]. No community practice or geographically broader reports have yet emerged, however, nor have reports emerged that have considered the professional work relative value unit (wRVU) magnitude of these declines. Better knowledge about wRVU-weighted declines focusing on sites of service, as well as modalities and body regions, could inform ongoing radiologist and technologist manpower, clinical coverage, and financial planning, as well as Medicare payment methodology. Additionally, in light of predictions of an upcoming potentially disastrous “second wave” of COVID-19 [
      • Weinstein E.
      • Ragazzoni L.
      • Burkle F.
      • Allen M.
      • Hogan D.
      • Della Corte F.
      Delayed primary and specialty care: the coronavirus disease-2019 pandemic second wave.
      ], such information could prove actionable for radiology practice planning.
      Using imaging examination metadata from nine community radiology practices across the United States, we aimed to characterize radiologist professional work implications of declines in noninvasive diagnostic imaging services by modalities, body parts, and sites of service.

      Methods

      Because this study involved no private identifying information, it did not constitute human subjects research and thus did not require institutional review board oversight.
      We obtained imaging examination metadata from nine community radiology practices in predominantly urban areas representing all four US census regions for all professional services rendered between January 6, 2019, and May 3, 2020. As a condition of those groups sharing proprietary practice business information, complete patient and facility de-identification was required. Because all groups provided their information in different formats, heterogeneous practice data were first converted in a uniform manner to uniquely map each service descriptor to a unique Current Procedural Terminology (CPT) code.
      In a manner similar to that previously described [
      • Rosman D.A.
      • Duszak R.
      • Wang W.
      • Hughes D.R.
      • Rosenkrantz A.B.
      Changing utilization of non-invasive diagnostic imaging over two decades: an examination family-focused analysis of Medicare claims using the Neiman Imaging Types of Service Categorization system.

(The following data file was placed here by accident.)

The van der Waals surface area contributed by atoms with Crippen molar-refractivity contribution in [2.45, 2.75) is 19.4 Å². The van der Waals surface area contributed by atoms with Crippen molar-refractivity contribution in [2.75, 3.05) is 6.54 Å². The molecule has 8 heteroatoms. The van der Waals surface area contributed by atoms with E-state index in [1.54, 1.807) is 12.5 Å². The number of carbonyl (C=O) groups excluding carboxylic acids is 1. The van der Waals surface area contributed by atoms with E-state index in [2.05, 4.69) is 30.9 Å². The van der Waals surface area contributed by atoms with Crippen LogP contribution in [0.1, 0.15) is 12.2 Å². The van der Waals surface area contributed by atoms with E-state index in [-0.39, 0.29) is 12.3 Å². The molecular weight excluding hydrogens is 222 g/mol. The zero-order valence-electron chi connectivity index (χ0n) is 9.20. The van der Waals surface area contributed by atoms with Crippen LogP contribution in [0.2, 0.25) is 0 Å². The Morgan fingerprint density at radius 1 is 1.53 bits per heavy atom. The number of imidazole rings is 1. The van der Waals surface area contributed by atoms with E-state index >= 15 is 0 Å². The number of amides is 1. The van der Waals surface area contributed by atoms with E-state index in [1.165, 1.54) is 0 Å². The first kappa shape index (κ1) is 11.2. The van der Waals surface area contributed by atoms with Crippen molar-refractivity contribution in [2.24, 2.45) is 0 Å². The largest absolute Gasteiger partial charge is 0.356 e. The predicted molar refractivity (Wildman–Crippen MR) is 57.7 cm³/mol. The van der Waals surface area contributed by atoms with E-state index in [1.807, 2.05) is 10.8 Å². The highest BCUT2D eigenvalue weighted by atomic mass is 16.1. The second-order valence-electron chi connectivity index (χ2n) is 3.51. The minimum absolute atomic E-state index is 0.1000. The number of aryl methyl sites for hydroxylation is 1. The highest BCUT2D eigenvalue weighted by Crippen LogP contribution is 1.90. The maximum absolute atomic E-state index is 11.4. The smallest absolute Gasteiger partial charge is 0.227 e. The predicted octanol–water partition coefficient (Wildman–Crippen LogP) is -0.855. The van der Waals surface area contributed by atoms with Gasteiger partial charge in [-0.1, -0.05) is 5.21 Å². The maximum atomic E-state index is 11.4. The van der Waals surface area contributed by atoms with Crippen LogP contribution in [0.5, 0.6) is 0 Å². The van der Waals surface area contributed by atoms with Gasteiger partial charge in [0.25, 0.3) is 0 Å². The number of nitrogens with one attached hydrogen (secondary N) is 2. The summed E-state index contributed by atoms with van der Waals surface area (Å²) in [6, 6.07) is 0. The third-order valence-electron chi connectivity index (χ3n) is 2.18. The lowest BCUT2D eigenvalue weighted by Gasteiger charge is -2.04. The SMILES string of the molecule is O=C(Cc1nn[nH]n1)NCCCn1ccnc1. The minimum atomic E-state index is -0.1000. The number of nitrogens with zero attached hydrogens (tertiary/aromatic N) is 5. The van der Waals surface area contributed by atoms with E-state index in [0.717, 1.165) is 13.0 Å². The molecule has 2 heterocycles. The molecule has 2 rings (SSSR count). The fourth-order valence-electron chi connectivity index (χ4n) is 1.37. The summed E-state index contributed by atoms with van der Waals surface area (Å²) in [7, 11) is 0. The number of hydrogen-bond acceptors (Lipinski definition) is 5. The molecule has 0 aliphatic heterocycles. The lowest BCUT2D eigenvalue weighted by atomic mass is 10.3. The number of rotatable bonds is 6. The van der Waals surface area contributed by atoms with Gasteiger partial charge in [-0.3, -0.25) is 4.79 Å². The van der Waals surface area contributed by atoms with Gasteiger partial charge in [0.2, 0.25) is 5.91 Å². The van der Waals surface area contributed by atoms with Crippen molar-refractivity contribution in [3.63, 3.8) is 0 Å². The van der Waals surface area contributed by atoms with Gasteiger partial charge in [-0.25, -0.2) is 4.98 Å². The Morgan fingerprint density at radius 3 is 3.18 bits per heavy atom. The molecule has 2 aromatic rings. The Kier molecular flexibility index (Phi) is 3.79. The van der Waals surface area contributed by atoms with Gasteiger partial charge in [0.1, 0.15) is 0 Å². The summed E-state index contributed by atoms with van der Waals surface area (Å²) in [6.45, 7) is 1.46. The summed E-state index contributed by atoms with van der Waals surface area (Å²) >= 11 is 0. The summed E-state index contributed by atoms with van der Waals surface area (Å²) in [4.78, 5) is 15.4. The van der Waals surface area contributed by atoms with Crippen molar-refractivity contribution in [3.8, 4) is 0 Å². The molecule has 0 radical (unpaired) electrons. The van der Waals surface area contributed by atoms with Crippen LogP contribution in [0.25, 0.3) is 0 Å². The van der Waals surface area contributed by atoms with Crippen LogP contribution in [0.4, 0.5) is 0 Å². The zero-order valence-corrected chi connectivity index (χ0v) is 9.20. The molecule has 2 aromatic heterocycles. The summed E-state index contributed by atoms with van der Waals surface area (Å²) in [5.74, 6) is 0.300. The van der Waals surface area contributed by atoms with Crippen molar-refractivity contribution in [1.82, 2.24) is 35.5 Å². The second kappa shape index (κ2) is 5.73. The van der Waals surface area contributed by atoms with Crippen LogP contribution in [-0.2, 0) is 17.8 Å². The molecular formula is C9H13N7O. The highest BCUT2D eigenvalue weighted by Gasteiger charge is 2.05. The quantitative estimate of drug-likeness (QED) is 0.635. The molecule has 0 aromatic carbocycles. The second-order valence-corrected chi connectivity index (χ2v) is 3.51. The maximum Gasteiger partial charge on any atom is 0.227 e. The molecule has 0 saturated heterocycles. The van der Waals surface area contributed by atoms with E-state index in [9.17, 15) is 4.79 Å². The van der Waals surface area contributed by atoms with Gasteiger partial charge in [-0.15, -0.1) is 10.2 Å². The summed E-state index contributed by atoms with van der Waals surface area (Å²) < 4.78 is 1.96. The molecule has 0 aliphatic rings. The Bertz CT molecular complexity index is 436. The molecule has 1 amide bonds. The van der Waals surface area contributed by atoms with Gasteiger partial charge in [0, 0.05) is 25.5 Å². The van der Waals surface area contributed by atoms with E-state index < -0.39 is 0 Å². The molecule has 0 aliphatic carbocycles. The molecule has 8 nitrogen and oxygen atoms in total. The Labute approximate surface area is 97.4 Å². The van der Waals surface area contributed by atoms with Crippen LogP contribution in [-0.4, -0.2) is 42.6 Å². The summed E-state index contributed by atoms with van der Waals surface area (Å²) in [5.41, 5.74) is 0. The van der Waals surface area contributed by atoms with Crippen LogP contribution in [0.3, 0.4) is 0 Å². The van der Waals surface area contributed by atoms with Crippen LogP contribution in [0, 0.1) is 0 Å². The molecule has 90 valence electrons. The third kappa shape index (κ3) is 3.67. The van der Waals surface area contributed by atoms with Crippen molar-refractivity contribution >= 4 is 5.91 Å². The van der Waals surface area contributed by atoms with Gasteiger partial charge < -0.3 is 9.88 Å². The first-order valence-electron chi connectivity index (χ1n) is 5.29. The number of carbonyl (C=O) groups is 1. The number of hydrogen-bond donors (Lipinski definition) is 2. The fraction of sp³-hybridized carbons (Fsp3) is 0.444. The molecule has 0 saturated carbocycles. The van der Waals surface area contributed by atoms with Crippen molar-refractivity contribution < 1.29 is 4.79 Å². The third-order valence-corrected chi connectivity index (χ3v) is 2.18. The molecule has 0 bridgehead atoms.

], each identifiable stand-alone noninvasive diagnostic imaging CPT code was then mapped to both modality (CT, MR, nuclear medicine, ultrasound, radiography, or fluoroscopy inclusive of mammography) and body region (brain, head or neck, spine, cardiac, chest, abdomen or pelvis, extremity, breast) using the pre-established Neiman Imaging Types of Service (NITOS) classification system (https://www.neimanhpi.org/neiman-imaging-types-of-service-nitos/). To assign physician work effort to each service, each CPT code was additionally mapped to its Medicare-assigned wRVU. Because data spanned 2 calendar years, 2020 calendar year Medicare wRVU assignments were used throughout to ensure consistent weightings.
      Changes in wRVUs between matched full 2020 versus 2019 weeks were assessed for each individual practice as well as for all practices in aggregate by modality, body region, and site of service (inpatient, outpatient, emergency department, undetermined). χ2 Tests were performed on practice share distributions for each week in 2020 compared with its corresponding week in 2019.
      Analyses were performed using SAS version 9.3 software (SAS Institute, Cary, North Carolina) and Excel 365 (Microsoft, Redmond, Washington).

      Results

      Geographic and weekly share characteristics of the wRVU contribution of each community radiology practice to the overall sample are outlined in Table 1. The nine practices represented all four census regions (Northeast, Midwest, South, and West) and were all predominantly urban based. At the individual practice level, calendar year 2019 noninvasive diagnostic imaging examination volumes ranged from a low of 506,258 to a high of 2,688,726 (mean 999,821 ± 689,548 SD). Associated practice-level calendar year 2019 wRVUs ranged from a low of 324,039 to a high of 1,670,426 (mean 658,723 ± 420,115 SD). Each practice’s share of total weekly wRVUs was similar across all 69 weeks in the sample, with no statistical differences in the distribution of each practice’s share of overall wRVUs between each 2020 week and its corresponding week in 2019 (P values range between .96 and .98). Across all nine practices over all 16 months, a total of 11,567,205 noninvasive diagnostic imaging services were rendered, corresponding to a total of 7,594,263 wRVUs.